The other interesting idea is to use this as a dual targeting tactic. You can deliberately target one keyword term or modifier in the Title and another in the URL. Then watch to see which one drives more traffic and adjust accordingly (or not if you’re happy with things the way they are.)

At the end of the day when you see this URL as Title behavior Google is telling you, clearly, that it wants to return your content for that query. So pretend Google is EF Hutton and listen … closely.


Google is replacing Titles with the URL when the URL delivers more relevance based on the user query. This URL as Title behavior reveals just how important Titles are to users and, by extension, to SEO.

Postscript: Leave A Comment // Subscribe (RSS Feed)

The Next Post:
The Previous Post:

7 trackbacks/pingbacks

  1. Pingback: When and Why Google Changes Your Title on December 4, 2011
  2. Pingback: SEO | Pearltrees on April 8, 2012
  3. Pingback: 11 Content Optimization Techniques for Content Marketers | Kaiserthesage on July 5, 2012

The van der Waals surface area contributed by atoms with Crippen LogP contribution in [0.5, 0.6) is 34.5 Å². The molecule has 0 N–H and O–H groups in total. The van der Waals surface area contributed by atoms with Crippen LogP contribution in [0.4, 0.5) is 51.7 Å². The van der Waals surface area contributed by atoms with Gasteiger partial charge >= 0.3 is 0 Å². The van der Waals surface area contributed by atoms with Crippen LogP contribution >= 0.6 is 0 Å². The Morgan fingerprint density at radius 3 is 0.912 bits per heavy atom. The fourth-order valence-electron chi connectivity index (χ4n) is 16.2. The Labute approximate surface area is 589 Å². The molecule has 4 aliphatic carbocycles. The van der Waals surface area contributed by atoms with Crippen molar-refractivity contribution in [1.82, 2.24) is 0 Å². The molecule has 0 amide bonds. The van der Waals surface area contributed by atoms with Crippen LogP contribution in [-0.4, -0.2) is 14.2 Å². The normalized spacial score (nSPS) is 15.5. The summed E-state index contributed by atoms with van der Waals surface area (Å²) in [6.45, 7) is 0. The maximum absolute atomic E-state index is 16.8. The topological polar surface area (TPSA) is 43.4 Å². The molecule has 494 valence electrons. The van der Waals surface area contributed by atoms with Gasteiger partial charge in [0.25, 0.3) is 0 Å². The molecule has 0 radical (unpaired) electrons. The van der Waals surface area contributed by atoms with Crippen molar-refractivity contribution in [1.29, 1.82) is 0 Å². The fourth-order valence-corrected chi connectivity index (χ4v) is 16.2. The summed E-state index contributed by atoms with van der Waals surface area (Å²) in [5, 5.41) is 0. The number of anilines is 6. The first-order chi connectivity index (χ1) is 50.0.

4. Pingback: Why Google won't display the right page title • Yoast on March 27, 2013
  5. Pingback: Why Google won’t display the right page title - More Clicks Marketing on April 2, 2013
  6. Pingback: Why Google won’t display the right page title on September 6, 2013
  7. Pingback: Colega, ¿dónde está mi title? - Consultora SEO - mjcachon on January 5, 2015

Comments About URL Titles

// 26 comments so far.

  1. Anthony D. Nelson // December 02nd 2011

    Kind of interesting how this allows you to potentially target two different keyword phrases. One with the title and one with the URL. Probably wouldn’t be effective for highly competitive terms, but definitely an option for other keywords.